With Windows 8 the primary user interaction model gradually begins to move from mouse and keyboard to a touch-first experience. Windows 8 also delivers a new application execution environment, changing the experience of many of today’s applications:
Windows 8 and Windows Phone 8 represent a fundamental change of vision where the consumer market (and therefore consumer-based usage scenarios) has more influence over the application design and experience. Consumer designs are changing the corporate IT world to reflect more and more on the Consumer World. This is known as the Consumerization of IT and has some of the following principles:
Windows 8 also delivers Internet Explorer 10 which adds touch based functionality together with HTML 5 support. Those new features enable very new and rich UI experiences, therefore understanding such changes introduced by Windows 8, IE10 and modern UI is crucial in order to prepare for this new way of creating and thinking about application design.
In Ruby on Rails, the term “Rails” relates to “convention over configuration”. Some freedom is traded for better productivity and consistency. How does that concept apply to Windows Phone 8 and Windows Store applications?
Compared to Windows Mobile 6.5, Windows Phone 8 imposes more constraints on the application development. How much memory can be used, how tiles are designed, what behavior the back button must have within the application, what background tasks are allowed to do, data/network usage and user privacy are just some of the areas with clear, specific policies with which the developer has to comply if the application is going to be submitted to the Windows Phone 8 Store.
The trade-off is clear: Stricter policies in exchange of a greater user experience (consistent experience across different applications, longer battery life, better performance, no “surprises” with data usage bills, etc.). It improves the overall experience and the quality of the applications built for that environment.
Windows 8 introduced similar requirements for Windows Store applications. Some of them come simply from the application model (i.e. the security model and what resources the application is allowed to access) where others come as part of the certification policies for the Store. This can generate some pondering at first, but developers need to keep in mind the reasons behind those policies.
For instance, an application in the lock screen is only allowed to use 2 seconds of the CPU every 15 minutes. Compared to a traditional Windows service where pretty much anything can be done, no matter whether reasonable or not (i.e. a badly developed Windows service can take over the whole CPU and memory available) this policy is far more restrictive. The developer must keep in mind the Windows Store app might be running on a tablet which could have far less CPU power and more dependency on battery life, so it must coexist in harmony with the application ecosystem and the hardware characteristics. These limitations are not new. Someone developing an application for a Windows tablet or a netbook would have to already consider those. The main difference is that those restrictions are now clearly documented and owned by the developer rather than experienced by the user.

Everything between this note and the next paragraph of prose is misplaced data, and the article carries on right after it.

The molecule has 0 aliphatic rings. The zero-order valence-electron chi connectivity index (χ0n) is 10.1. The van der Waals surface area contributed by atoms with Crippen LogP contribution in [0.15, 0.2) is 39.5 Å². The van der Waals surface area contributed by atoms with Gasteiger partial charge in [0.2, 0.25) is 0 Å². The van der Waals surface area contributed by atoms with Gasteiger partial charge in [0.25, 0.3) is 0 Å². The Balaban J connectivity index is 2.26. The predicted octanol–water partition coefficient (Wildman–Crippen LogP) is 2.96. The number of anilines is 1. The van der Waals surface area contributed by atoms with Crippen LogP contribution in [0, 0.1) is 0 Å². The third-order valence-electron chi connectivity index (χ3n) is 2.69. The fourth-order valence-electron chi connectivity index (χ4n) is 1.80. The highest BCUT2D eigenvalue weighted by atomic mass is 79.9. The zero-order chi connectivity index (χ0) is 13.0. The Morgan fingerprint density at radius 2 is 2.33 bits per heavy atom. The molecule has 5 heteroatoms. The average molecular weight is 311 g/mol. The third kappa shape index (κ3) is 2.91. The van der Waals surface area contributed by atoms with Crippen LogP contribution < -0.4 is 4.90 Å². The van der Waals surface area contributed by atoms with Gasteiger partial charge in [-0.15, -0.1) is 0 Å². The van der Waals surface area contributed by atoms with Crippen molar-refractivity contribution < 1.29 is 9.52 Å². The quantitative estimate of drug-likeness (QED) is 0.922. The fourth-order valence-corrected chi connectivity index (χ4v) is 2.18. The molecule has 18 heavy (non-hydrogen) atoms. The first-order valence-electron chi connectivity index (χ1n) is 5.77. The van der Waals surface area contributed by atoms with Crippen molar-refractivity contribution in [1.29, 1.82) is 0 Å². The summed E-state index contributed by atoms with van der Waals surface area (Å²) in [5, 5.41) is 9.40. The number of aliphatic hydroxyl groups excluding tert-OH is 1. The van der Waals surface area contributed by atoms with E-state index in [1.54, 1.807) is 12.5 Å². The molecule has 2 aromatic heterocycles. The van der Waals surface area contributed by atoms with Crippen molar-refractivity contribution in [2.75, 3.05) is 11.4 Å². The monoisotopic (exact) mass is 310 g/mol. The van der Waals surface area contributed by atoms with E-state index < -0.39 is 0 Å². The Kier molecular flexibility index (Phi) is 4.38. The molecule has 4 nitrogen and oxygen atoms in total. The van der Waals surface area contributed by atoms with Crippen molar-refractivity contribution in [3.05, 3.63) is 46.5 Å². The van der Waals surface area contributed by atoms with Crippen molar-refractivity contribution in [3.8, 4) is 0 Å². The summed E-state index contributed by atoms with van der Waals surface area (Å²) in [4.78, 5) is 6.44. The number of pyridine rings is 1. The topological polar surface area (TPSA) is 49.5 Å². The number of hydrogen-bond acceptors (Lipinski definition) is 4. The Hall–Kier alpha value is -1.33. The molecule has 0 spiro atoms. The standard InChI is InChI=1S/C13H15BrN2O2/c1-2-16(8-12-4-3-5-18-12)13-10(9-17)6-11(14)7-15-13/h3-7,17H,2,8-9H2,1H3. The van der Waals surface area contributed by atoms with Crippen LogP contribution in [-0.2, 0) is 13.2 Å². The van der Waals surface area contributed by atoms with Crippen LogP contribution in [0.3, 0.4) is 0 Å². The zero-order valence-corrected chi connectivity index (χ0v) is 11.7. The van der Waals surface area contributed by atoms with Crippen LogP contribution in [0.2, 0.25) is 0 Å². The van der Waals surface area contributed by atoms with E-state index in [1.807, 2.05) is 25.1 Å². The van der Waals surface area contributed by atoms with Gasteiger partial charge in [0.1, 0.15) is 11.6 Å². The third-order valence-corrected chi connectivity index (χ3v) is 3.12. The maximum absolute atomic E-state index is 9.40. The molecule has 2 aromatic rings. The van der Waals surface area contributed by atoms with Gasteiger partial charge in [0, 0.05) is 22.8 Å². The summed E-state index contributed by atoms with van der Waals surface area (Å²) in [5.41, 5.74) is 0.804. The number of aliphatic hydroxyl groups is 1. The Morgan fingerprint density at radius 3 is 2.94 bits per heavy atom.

From the developer point of view, there is another important benefit of such constraints: They often work as “rails”, taking away some plumbing and design concerns, allowing quicker build and release of applications.
For example, let’s look at the Windows installer. In a traditional application model, there are several different ways of packaging and deploying an application. Often developers don’t even create a Windows installer package but instead end up writing several custom scripts. One could be using ClickOnce where others could be using several different packaging/deployment tools for their applications. Many don’t even observe the use of Program Files folder and deploy their applications under the root folder. Others violate some rules and update DLLs under Windows or System32 folders. Developers not only spend a significant amount of time creating those installation packages but also risk causing consistency issues and might even damage other applications or even the entire OS when doing so. A single and simple manifest based application packaging process is clearly beneficial here, but again this approach might not be an option to some of the application development requirements out there. SQL Server would be a good example of that, where just installing a Windows Store app wouldn’t cover the services, file storage structure and other lower level OS access APIs required by such a database server.
There are cases where specific application requirements don’t fit into these policies. For example, an application could need to run in desktop mode, require custom Windows Services running in background and have no touch interface support. That’s a very strong indicator that such application is not supposed to be Windows Store style app at all. […] But that’s for Part II . We will also touch on lessons, skills reuse and code migration.
Update: Jump to Part II
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